The way I sometimes write about Richard Rohmer you’d be forgiven for thinking that I can’t stand the man. In fact, the opposite is true. Sure, we often disagree, but I like the guy as much as you can like anyone you’ve never met. Generally Speaking makes me like him all the more. Rohmer's story is remarkable, even if the book isn’t. He’s accomplished so very much, is famous in his own right, and yet so often becomes star-struck in the presence of fame. There’s something endearing in that trait, and the effort expended in reproducing grainy video and coffee mug images.
Generally Speaking reads like a self-published memoir written by an amateur and published by a service like My Family Memoirs. Heavy on the positive, light on the negative, Jack Rhind’s autobiography is a good example. You’ll remember the former Confederation Life CEO as one of the men who provided a blurb for Retaliation. What makes this all really interesting is that Rohmer is an old pro, and Dundurn is no vanity press.
Though he doesn’t appear in Generally Speaking, I think Jack Rhind and Richard Rohmer were friends. I’m mentioning this only because it points to one of the more amusing quirks of the book. Friends and good friends populate its pages, they often appear out of nowhere and, once mentioned, usually disappear. This is exactly what happens with “friend King Michael of Rumania” – who comes and goes within a sentence. You want to put on the breaks, and ask Rohmer for more. An editor would do this, but I don’t see one in evidence. It's worth noting that Dundurn routinely credits editors on its copyright pages, but here lists only a copy-editor.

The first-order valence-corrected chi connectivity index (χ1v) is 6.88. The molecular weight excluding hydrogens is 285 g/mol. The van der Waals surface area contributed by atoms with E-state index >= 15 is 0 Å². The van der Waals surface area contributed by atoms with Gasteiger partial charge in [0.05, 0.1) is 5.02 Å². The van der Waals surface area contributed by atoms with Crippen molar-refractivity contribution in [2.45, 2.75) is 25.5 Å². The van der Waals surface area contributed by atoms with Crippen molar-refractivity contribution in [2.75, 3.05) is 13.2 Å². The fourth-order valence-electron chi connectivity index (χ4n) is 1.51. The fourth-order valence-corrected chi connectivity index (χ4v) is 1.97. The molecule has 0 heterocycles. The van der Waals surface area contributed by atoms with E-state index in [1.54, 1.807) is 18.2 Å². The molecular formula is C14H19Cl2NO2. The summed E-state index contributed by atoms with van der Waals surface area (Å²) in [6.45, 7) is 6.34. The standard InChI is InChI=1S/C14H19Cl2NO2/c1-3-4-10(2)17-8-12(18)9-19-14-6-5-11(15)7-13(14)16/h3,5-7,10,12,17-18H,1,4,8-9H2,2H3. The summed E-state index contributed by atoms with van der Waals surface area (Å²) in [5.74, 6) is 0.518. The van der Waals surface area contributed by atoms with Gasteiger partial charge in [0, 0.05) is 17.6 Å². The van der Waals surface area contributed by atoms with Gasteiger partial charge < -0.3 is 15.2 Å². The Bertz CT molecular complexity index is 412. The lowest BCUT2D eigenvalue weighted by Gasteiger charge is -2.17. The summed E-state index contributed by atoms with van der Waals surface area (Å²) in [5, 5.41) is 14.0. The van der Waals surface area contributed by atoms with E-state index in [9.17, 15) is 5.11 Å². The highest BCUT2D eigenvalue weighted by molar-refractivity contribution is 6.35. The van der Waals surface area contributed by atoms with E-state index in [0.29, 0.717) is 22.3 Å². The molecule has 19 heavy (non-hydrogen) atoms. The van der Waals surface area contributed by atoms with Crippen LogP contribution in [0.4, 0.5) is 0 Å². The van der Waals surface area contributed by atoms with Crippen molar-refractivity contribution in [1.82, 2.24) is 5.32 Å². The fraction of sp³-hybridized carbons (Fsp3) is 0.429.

Is this part of a pattern he set with Ultimatum? The book doesn’t say. Having come to the man through his novels – as opposed to, say, his legal work for Bramalea – I found the most disappointing aspect of the biography to be how little attention is paid to his writing career. A few asides aside, it comes late – page 525 – and has to share a chapter – number 78 - with some unrelated stuff about George H.W. Bush and Brian Mulroney.
Generally Speaking numbers 590 pages, but I found myself wanting more. Too often things skim along the surface. You come away wondering why he quit the Progressive Conservatives or how, in late middle-age, he came to see E.P. Taylor as a “father figure”.
There’s a really good biography to be written about Richard Rohmer. He'd be the first to appreciate the amount of work involved.